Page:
09/14/2020 by Anne G. Bibeau, Esq.
On August 3, 2020, the Southern District of New York issued an opinion invalidating certain portions of the U.S. Department of Labor’s (“DOL”) Temporary Rule on the paid leave requirements of the Families First Coronavirus Response Act (“FFCRA”). The DOL has responded by revising its Temporary Rule. The revision, which goes into effect on September 16, 2020, makes the following changes to the FFCRA’s emergency paid sick leave (“EPSL”) and emergency Family and Medical Leave Act (“EFMLA”):
- Revises the definition of “health care provider” to include only employees who meet the definition of that term under FMLA regulations or who are employed to provide diagnostic services, preventative services, treatment services, or other services that are integrated with and necessary to the provision of patient care which, if not provided, would adversely impact patient care.
- Reaffirms the requirement that employees may take FFCRA leave only if work would otherwise be available to them. In other words, employees who are on furlough or are laid off are not eligible for EPSL or EFMLA.
- Reaffirms the requirement that an employee must have employer approval to take FFCRA leave intermittently.
- Clarifies that employees must provide required documentation supporting their need for FFCRA leave to their employers as soon as practicable.
- Corrects an inconsistency regarding when employees may be required to provide notice of a need to take expanded family and medical leave to their employers.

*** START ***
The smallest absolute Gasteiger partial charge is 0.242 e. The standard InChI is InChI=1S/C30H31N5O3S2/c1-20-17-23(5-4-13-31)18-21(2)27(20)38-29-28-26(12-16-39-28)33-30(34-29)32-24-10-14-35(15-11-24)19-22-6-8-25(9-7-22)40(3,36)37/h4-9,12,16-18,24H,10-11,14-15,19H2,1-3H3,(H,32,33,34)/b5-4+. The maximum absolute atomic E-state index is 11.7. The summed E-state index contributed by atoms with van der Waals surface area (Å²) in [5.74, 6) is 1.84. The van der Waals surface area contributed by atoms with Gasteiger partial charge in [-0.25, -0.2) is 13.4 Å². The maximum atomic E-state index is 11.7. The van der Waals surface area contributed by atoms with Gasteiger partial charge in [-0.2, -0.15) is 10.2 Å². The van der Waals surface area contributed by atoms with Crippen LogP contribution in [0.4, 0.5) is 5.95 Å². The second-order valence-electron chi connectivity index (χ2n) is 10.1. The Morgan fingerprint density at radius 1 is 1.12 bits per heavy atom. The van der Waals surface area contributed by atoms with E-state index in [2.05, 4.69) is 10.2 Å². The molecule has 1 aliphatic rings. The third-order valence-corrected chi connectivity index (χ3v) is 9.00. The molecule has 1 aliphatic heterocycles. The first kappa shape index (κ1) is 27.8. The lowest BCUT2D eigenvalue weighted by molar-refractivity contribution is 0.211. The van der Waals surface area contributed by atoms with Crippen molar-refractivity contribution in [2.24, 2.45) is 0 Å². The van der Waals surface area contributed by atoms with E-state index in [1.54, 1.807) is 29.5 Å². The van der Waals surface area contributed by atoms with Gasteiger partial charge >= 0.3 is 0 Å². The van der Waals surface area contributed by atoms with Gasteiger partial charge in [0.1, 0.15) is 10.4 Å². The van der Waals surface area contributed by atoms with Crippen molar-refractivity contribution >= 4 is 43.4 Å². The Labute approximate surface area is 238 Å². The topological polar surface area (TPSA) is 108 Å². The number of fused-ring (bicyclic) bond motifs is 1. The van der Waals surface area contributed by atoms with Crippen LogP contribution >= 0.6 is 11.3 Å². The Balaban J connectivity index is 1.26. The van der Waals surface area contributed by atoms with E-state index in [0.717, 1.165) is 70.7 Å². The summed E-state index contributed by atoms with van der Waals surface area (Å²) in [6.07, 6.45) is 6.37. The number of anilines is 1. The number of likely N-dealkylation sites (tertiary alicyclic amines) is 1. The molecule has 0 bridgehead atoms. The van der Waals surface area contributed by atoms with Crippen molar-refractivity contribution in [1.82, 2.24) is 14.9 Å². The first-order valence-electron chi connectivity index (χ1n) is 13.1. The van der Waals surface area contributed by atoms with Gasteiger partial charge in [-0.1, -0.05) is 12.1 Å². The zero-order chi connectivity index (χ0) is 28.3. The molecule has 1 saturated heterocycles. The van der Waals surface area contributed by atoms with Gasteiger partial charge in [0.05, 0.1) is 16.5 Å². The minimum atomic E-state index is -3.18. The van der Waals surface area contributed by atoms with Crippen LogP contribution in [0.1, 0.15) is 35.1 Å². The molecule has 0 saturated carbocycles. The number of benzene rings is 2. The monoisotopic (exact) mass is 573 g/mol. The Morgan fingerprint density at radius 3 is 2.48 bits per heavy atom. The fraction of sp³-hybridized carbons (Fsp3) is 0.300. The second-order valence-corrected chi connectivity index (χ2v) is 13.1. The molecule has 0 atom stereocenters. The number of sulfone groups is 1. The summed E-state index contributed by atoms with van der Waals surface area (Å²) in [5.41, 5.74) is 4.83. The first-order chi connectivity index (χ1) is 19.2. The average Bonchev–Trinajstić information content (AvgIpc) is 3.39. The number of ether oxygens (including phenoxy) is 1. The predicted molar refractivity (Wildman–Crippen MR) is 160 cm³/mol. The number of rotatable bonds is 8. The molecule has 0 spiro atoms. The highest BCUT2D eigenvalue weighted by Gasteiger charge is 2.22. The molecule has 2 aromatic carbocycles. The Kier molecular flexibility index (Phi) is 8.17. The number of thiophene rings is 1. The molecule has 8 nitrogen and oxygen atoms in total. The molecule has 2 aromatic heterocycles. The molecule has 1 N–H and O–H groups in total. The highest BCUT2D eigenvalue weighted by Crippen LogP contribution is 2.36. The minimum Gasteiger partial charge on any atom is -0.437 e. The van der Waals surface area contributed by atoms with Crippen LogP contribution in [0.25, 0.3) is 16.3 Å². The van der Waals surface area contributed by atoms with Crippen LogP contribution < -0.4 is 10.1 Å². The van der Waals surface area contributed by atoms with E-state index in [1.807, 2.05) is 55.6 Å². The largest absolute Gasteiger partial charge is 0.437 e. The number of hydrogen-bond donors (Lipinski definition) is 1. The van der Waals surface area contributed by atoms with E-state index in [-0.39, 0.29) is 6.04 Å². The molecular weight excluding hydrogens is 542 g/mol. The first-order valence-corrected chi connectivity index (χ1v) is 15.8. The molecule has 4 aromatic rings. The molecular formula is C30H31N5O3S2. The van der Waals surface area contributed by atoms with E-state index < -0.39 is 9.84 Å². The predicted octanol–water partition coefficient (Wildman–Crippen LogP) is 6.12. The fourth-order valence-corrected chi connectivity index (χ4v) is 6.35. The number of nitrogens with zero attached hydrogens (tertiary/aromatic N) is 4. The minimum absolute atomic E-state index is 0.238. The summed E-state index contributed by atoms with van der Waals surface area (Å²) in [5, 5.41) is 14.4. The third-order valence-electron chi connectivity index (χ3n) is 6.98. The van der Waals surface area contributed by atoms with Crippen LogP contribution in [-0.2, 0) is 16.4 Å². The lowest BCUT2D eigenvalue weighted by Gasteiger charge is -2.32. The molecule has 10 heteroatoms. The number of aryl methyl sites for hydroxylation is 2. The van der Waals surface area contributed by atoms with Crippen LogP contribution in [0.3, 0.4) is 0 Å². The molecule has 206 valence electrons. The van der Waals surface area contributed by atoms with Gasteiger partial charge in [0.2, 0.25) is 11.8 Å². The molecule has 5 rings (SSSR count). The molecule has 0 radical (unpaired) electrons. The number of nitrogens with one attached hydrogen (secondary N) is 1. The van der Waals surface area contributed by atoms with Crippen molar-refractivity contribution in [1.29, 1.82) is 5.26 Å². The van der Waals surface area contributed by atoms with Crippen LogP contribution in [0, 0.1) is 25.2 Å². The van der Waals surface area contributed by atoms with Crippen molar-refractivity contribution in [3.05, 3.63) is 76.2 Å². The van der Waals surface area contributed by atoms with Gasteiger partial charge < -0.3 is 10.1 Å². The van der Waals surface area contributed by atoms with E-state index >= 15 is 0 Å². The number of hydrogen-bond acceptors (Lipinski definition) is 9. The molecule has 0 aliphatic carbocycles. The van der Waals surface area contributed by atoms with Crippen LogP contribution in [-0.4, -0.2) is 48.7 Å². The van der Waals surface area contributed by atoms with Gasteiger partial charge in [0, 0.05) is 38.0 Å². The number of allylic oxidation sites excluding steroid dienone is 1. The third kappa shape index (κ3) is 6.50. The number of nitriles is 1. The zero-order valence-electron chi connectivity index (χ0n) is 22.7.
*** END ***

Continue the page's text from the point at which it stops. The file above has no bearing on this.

The change to the definition of “health care provider” is the most significant revision. Under the FFCRA, employers may opt to exempt employees who are health care providers from EPSL and/or EFMLA. Congress’s intent in allowing employers to exempt these employees was to ensure that health care workers would be available to fight the COVID-19 crisis. The DOL’s initial Temporary Rule, however, defined health care provider so broadly that employers in the health care industry could exempt almost any employee, no matter how remote their work was to patient care. The revised Temporary Rule narrows the definition of health care provider considerably. Employers in the health care field who have exempted employees from EPSL and/or EFMLA should consult with legal counsel regarding this revision to ensure that the employees they have exempted meet this new definition.
The labor and employment law attorneys at Vandeventer Black are available to assist employers in complying with the FFCRA and navigating other COVID-related challenges.
About the Author:
Anne Graham Bibeau focuses her practice on Labor & Employment Law, alternative dispute resolution, commercial litigation, tax litigation, and the emerging hemp industry. She advises clients on the Fair Labor Standards Act (FLSA), discrimination and harassment, the Family and Medical Leave Act (FMLA), disability law, labor relations, employment agreements, and other labor and employment matters. She also serves as an arbitrator and mediator and is an American Arbitration Association (AAA) Employment Law Arbitrator. For more information, please contact Anne at email@example.com.